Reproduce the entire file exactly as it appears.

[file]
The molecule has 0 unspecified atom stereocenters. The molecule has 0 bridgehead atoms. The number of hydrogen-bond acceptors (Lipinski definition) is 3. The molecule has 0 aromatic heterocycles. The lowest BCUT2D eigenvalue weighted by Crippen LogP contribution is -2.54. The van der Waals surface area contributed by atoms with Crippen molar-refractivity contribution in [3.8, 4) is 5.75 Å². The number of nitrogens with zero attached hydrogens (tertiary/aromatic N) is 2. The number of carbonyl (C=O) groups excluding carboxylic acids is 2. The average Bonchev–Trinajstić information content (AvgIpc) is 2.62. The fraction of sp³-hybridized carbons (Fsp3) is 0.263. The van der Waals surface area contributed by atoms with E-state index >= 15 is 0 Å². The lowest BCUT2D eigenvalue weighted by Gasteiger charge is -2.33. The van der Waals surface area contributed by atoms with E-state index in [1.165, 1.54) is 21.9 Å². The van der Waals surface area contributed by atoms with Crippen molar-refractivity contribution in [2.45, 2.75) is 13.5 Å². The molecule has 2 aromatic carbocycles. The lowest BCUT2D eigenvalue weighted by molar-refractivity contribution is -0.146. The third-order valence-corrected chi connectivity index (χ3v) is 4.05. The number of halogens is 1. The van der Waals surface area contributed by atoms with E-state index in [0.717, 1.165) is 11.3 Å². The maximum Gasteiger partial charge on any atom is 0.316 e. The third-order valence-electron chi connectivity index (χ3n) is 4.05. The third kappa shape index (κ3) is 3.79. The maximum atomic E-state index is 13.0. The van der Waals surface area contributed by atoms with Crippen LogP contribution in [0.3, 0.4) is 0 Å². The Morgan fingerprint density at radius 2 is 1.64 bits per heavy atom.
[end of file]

The molecule has 0 unspecified atom stereocenters. The molecule has 0 bridgehead atoms. The number of hydrogen-bond acceptors (Lipinski definition) is 3. The molecule has 0 aromatic heterocycles. The lowest BCUT2D eigenvalue weighted by Crippen LogP contribution is -2.54. The van der Waals surface area contributed by atoms with Crippen molar-refractivity contribution in [3.8, 4) is 5.75 Å². The number of nitrogens with zero attached hydrogens (tertiary/aromatic N) is 2. The number of carbonyl (C=O) groups excluding carboxylic acids is 2. The average Bonchev–Trinajstić information content (AvgIpc) is 2.62. The fraction of sp³-hybridized carbons (Fsp3) is 0.263. The van der Waals surface area contributed by atoms with E-state index >= 15 is 0 Å². The lowest BCUT2D eigenvalue weighted by Gasteiger charge is -2.33. The van der Waals surface area contributed by atoms with E-state index in [1.165, 1.54) is 21.9 Å². The van der Waals surface area contributed by atoms with Crippen molar-refractivity contribution in [2.45, 2.75) is 13.5 Å². The molecule has 2 aromatic carbocycles. The lowest BCUT2D eigenvalue weighted by molar-refractivity contribution is -0.146. The third-order valence-corrected chi connectivity index (χ3v) is 4.05. The number of halogens is 1. The van der Waals surface area contributed by atoms with E-state index in [0.717, 1.165) is 11.3 Å². The maximum Gasteiger partial charge on any atom is 0.316 e. The third-order valence-electron chi connectivity index (χ3n) is 4.05. The third kappa shape index (κ3) is 3.79. The maximum atomic E-state index is 13.0. The van der Waals surface area contributed by atoms with Crippen LogP contribution in [0.3, 0.4) is 0 Å². The Morgan fingerprint density at radius 2 is 1.64 bits per heavy atom.